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Maine Geologic Map

Geologic Maps of the 50 United States


Aside from its mountains, Maine reveals its enigmatic bedrock only along the rock-bound coast. (more below)
Maine's rocks

Created by Andrew Alden from the U.S. Geological Survey's Geologic Map of the United States, 1974, by Philip King and Helen Beikman (fair use policy)

Click the map for a larger version
The bedrock of Maine is hard to find, except along the coast and in the mountains. Almost all of the state is covered with glacial deposits of recent age (here's the surface geologic map). And the rock beneath has been deeply buried and metamorphosed, bearing almost no details of the time when it first formed. Like a badly worn coin, only gross outlines are clear.

There are a few very old Precambrian rocks in Maine, but the state's history basically begins with activity in the Iapetus Ocean, where the Atlantic lies today, during the Late Proterozoic Era. Plate-tectonic activity similar to what's occurring in southern Alaska today pushed microplates onto the Maine shore, deforming the region into mountain ranges and spawning volcanic activity. This happened in three major pulses or orogenies during Cambrian to Devonian times. The two belts of brown and salmon, one at the extreme tip and the other starting at the northwest corner, represent rocks of the Penobscottian orogeny. Nearly all the rest represents the combined Taconic and Acadian orogenies. At the same time as these mountain-building episodes, bodies of granite and similar plutonic rocks rose from below, shown as light-colored blobs with random patterns.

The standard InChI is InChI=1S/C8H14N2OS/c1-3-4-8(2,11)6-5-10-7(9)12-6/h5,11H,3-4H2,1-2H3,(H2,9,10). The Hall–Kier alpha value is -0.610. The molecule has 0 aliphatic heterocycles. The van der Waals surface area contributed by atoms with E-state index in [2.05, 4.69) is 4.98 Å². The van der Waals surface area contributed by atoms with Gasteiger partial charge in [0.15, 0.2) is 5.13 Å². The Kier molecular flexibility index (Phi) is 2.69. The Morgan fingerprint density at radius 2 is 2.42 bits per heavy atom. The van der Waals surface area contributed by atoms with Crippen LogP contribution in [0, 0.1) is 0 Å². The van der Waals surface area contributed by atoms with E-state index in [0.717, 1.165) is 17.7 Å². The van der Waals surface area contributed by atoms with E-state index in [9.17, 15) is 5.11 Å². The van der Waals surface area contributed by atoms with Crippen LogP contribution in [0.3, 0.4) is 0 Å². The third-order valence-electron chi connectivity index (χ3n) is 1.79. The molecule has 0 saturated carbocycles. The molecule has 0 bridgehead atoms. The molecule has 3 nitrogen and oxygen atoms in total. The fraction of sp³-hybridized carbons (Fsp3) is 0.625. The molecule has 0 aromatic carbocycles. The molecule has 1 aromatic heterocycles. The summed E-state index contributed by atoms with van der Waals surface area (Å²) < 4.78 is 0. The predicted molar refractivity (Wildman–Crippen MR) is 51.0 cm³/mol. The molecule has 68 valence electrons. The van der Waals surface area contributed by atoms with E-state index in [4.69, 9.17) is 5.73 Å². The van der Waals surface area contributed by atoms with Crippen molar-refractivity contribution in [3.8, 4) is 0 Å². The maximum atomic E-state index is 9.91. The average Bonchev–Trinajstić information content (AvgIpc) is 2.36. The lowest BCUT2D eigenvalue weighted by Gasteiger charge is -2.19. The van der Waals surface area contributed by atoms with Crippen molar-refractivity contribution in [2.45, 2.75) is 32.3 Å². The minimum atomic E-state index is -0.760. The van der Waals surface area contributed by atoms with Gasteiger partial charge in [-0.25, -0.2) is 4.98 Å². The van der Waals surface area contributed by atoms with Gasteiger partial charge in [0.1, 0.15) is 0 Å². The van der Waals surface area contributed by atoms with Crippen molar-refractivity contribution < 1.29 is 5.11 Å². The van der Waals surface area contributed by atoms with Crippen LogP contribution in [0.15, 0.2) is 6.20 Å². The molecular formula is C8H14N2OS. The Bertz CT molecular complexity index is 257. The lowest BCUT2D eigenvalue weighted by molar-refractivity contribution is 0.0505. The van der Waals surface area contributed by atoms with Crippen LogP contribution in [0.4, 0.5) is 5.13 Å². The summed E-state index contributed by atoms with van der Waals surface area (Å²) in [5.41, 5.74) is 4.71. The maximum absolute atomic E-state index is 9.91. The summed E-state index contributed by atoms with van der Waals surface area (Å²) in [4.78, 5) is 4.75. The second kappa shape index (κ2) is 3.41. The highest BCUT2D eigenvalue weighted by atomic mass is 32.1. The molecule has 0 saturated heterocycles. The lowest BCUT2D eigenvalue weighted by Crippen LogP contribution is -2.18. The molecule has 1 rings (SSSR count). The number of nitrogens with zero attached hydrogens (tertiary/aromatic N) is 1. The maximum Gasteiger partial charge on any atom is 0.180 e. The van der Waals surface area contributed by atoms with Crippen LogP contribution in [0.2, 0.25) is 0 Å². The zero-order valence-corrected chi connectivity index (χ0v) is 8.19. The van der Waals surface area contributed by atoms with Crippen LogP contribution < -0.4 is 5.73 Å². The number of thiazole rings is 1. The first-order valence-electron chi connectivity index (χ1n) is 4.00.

The Acadian orogeny, in Devonian time, marks the closing of the Iapetus Ocean as Europe/Africa collided with North America. The whole eastern American seaboard must have resembled today's Himalaya. Surface sediments from the Acadian event occur as the great fossil-bearing shales and limestones of upstate New York to the west. The 350 million years since then have mainly been a time of erosion.

Around 250 million years ago, the Atlantic Ocean opened up. Stretch marks from that event occur in Connecticut and New Jersey to the southwest. In Maine only more plutons remain from that time.

As the land of Maine eroded, the rocks beneath continued to rise in response. So today the bedrock of Maine represents conditions at great depths, up to 15 kilometers, and the state is noteworthy among collectors for its high-grade metamorphic minerals.

More details of Maine's geologic history can be found in this overview page by the Maine Geological Survey.

More about Maine Geology

More Maine resources on About.com:
Maine Travel
Maine Maps
Maine Geography, State Symbols & Facts
Maine Campgrounds
Maine National Parks
Maine Scenic Roads
Maine Bed & Breakfasts
Maine Fishing

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